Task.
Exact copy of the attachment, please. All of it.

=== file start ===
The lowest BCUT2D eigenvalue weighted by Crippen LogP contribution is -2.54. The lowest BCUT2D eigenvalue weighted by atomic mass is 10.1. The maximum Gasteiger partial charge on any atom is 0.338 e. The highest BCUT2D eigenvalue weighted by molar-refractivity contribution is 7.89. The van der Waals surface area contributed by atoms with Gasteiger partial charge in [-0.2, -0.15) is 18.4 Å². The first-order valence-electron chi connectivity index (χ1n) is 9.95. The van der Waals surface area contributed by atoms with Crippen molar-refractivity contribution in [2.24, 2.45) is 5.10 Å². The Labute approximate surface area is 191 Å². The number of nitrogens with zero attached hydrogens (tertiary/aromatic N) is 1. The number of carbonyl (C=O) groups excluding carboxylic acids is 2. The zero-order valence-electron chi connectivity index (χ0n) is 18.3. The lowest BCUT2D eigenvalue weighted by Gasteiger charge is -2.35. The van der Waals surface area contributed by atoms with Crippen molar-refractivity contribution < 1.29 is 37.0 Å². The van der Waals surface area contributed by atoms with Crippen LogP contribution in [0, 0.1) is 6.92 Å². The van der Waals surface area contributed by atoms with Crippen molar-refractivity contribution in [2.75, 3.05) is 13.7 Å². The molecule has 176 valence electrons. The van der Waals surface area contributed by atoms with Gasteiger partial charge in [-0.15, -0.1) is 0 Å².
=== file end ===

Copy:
The lowest BCUT2D eigenvalue weighted by Crippen LogP contribution is -2.54. The lowest BCUT2D eigenvalue weighted by atomic mass is 10.1. The maximum Gasteiger partial charge on any atom is 0.338 e. The highest BCUT2D eigenvalue weighted by molar-refractivity contribution is 7.89. The van der Waals surface area contributed by atoms with Gasteiger partial charge in [-0.2, -0.15) is 18.4 Å². The first-order valence-electron chi connectivity index (χ1n) is 9.95. The van der Waals surface area contributed by atoms with Crippen molar-refractivity contribution in [2.24, 2.45) is 5.10 Å². The Labute approximate surface area is 191 Å². The number of nitrogens with zero attached hydrogens (tertiary/aromatic N) is 1. The number of carbonyl (C=O) groups excluding carboxylic acids is 2. The zero-order valence-electron chi connectivity index (χ0n) is 18.3. The lowest BCUT2D eigenvalue weighted by Gasteiger charge is -2.35. The van der Waals surface area contributed by atoms with Crippen molar-refractivity contribution < 1.29 is 37.0 Å². The van der Waals surface area contributed by atoms with Crippen LogP contribution in [0, 0.1) is 6.92 Å². The van der Waals surface area contributed by atoms with Crippen molar-refractivity contribution in [2.75, 3.05) is 13.7 Å². The molecule has 176 valence electrons. The van der Waals surface area contributed by atoms with Gasteiger partial charge in [-0.15, -0.1) is 0 Å².